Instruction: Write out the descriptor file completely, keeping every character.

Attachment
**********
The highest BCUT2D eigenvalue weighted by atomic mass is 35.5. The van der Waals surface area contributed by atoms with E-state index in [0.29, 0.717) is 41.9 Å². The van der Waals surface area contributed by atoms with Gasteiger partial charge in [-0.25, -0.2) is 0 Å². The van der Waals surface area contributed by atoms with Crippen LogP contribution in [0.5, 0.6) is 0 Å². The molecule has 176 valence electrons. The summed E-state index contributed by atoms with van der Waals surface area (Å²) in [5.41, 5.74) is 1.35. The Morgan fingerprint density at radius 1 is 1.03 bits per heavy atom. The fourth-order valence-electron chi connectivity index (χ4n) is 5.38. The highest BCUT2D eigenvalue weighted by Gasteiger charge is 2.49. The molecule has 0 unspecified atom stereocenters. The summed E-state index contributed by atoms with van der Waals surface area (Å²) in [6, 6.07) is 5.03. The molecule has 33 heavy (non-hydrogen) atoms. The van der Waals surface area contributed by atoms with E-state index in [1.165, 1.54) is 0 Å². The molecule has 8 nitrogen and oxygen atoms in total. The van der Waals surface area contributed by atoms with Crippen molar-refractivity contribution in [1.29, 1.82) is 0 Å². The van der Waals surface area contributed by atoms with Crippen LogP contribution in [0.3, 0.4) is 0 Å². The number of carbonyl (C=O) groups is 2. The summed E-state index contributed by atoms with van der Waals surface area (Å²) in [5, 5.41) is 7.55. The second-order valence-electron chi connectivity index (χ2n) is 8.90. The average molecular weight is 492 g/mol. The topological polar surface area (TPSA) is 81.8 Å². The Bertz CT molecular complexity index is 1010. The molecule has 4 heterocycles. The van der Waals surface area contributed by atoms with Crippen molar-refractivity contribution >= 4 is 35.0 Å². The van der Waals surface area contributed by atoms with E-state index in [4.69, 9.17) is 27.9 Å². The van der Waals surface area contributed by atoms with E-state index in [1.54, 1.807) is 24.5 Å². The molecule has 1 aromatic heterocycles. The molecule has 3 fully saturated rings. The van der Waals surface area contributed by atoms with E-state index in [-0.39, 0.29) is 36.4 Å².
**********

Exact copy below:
The highest BCUT2D eigenvalue weighted by atomic mass is 35.5. The van der Waals surface area contributed by atoms with E-state index in [0.29, 0.717) is 41.9 Å². The van der Waals surface area contributed by atoms with Gasteiger partial charge in [-0.25, -0.2) is 0 Å². The van der Waals surface area contributed by atoms with Crippen LogP contribution in [0.5, 0.6) is 0 Å². The molecule has 176 valence electrons. The summed E-state index contributed by atoms with van der Waals surface area (Å²) in [5.41, 5.74) is 1.35. The Morgan fingerprint density at radius 1 is 1.03 bits per heavy atom. The fourth-order valence-electron chi connectivity index (χ4n) is 5.38. The highest BCUT2D eigenvalue weighted by Gasteiger charge is 2.49. The molecule has 0 unspecified atom stereocenters. The summed E-state index contributed by atoms with van der Waals surface area (Å²) in [6, 6.07) is 5.03. The molecule has 33 heavy (non-hydrogen) atoms. The van der Waals surface area contributed by atoms with E-state index in [1.165, 1.54) is 0 Å². The molecule has 8 nitrogen and oxygen atoms in total. The van der Waals surface area contributed by atoms with Crippen molar-refractivity contribution in [1.29, 1.82) is 0 Å². The van der Waals surface area contributed by atoms with Crippen LogP contribution in [0.3, 0.4) is 0 Å². The number of carbonyl (C=O) groups is 2. The summed E-state index contributed by atoms with van der Waals surface area (Å²) in [5, 5.41) is 7.55. The second-order valence-electron chi connectivity index (χ2n) is 8.90. The average molecular weight is 492 g/mol. The topological polar surface area (TPSA) is 81.8 Å². The Bertz CT molecular complexity index is 1010. The molecule has 4 heterocycles. The van der Waals surface area contributed by atoms with Crippen molar-refractivity contribution >= 4 is 35.0 Å². The van der Waals surface area contributed by atoms with E-state index in [4.69, 9.17) is 27.9 Å². The van der Waals surface area contributed by atoms with E-state index in [1.54, 1.807) is 24.5 Å². The molecule has 1 aromatic heterocycles. The molecule has 3 fully saturated rings. The van der Waals surface area contributed by atoms with E-state index in [-0.39, 0.29) is 36.4 Å².